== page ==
Zimbabwe plan to make Chinese, French, Kiswahili and Portuguese mandatory stirs debate

Expanded foreign language requirement however mocked by leading educator

ZIMBABWE’S decision to make four foreign languages mandatory for pupils in state schools drew derision Monday from a senior educator who described the move as a “pipedream.”

Zimbabwe’s state-controled media announced plans to make Chinese, French, Kiswahili and Portuguese compulsory as part of a shake-up of the national curriculum that also imposes new agricultural studies.

“To say we want to introduce all these languages to an already bloated school curriculum is a pipedream,” David Dzatsunga, a veteran teacher trainer and head of the College Lecturers’ Association (COLAZ), told AFP.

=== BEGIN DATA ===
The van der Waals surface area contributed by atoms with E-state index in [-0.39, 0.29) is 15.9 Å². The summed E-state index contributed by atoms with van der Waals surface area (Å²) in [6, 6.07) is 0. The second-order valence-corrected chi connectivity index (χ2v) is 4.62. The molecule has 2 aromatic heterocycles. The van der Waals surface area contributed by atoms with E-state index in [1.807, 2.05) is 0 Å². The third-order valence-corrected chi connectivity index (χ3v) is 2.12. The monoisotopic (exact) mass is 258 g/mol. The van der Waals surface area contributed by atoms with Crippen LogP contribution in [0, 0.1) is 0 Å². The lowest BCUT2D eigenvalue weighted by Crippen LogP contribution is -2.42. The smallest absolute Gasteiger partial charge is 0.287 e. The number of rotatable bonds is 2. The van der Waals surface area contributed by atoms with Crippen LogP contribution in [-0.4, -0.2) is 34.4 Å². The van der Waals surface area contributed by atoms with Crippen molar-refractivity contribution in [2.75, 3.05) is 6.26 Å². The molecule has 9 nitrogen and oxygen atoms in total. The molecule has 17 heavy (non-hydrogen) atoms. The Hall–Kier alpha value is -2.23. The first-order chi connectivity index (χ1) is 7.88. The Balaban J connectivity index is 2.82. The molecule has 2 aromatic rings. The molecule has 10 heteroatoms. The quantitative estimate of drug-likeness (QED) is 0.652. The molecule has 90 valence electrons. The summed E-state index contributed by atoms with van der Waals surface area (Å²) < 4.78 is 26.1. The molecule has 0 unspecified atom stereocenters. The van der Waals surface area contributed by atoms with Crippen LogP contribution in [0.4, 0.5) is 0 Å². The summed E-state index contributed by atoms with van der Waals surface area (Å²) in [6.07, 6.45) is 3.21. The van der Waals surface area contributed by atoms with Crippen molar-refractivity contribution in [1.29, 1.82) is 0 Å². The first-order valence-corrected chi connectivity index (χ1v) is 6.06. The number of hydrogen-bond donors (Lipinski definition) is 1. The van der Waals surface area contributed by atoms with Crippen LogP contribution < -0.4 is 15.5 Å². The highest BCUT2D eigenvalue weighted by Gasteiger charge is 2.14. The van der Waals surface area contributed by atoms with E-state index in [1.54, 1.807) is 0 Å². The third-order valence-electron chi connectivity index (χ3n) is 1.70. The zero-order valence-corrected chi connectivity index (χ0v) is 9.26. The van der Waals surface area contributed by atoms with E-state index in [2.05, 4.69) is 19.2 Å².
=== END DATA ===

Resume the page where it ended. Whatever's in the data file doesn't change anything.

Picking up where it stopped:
He also asked how such an ambitious plan can be applied in a nation scrambling to finance education programmes already in place.

“Where is the funding going to come from considering that the government is already struggling to pay teachers for the current subjects?” asked Dzatsunga.

“It’s just hallucinating. Do we have enough teachers to teach those languages?”

Zimbabwe has three official languages, Shona, Ndebele and English, which is traditionally used in business, as well as 13 minority languages.

Chinese is increasingly seen as important in Africa, where China has become a major investor.

The planned changes come as the government struggles to pay its civil servants, and has resorted to staggering paydays while collecting taxes to fund salaries.

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